Participation of the Insula in Language

  • Alfredo ArdilaEmail author


Since the beginning of aphasia history, it has been known that the insula has a crucial role in language. The interest in the insula somehow decreased during the twentieth century, because it has not directly included in the perisylvian language area proposed by Dejerine. During the late twentieth century, it was proposed that the insula plays a crucial role on speech praxis. Since Wernicke, it has been observed that insula damage is frequently associated with aphasia; different types of aphasia have been reported in cases of insula damage: motor planning and organization of speech in Broca’s aphasia, repetition defects associated with conduction aphasia, and the word-deafness component of Wernicke’s aphasia. Mutism and oral apraxia have also been reported to be associated with left insula pathology. Neuroimaging studies have corroborated that the insula has extensive brain connection, including not only the frontal motor language area but also posterior language areas. Anatomical connections of the insula point also to an important viscero-limbic role, and it may accordingly be suggested that the insula is involved in verbal motivation.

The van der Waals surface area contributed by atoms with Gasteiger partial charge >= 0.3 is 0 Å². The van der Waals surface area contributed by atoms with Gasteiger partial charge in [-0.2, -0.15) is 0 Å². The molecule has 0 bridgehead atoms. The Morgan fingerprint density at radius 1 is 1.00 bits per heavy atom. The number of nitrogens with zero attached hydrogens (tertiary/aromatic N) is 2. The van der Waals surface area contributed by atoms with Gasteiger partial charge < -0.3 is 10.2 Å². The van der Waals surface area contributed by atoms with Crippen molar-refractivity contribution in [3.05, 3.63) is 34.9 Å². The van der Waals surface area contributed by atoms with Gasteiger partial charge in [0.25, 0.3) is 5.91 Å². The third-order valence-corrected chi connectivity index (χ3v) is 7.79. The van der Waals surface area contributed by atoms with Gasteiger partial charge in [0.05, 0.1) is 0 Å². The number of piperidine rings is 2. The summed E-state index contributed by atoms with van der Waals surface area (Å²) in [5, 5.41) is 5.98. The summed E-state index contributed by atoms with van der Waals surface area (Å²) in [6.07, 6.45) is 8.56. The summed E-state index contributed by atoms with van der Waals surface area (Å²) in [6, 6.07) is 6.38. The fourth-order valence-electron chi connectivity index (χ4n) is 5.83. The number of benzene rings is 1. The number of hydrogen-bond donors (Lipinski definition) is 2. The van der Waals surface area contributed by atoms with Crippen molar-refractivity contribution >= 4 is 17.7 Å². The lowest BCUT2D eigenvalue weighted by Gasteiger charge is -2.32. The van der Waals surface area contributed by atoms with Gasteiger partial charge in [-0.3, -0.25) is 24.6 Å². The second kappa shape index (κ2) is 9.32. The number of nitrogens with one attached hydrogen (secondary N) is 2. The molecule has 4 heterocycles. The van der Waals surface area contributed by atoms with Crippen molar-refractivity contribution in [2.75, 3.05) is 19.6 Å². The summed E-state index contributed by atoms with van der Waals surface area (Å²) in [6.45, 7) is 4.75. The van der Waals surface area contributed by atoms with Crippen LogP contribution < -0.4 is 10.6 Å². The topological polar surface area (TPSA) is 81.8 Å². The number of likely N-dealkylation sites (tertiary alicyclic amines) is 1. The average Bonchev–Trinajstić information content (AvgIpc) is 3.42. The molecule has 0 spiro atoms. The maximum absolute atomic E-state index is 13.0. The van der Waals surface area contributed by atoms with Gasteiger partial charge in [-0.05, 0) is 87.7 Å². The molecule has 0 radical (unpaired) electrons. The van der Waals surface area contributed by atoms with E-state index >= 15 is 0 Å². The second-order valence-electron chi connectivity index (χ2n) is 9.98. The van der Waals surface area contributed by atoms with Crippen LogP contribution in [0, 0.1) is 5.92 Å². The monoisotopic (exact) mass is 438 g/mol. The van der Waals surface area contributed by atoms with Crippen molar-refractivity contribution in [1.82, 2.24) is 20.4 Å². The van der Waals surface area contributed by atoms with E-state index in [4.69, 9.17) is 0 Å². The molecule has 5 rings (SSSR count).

Insula Language Apraxia of speech Language understanding fMRI Broca’s aphasia Conduction aphasia Wernicke’s aphasia 


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Copyright information

© Springer International Publishing AG, part of Springer Nature 2018

Authors and Affiliations

  1. 1.Department of Communication Sciences and DisordersFlorida International UniversityMiamiUSA

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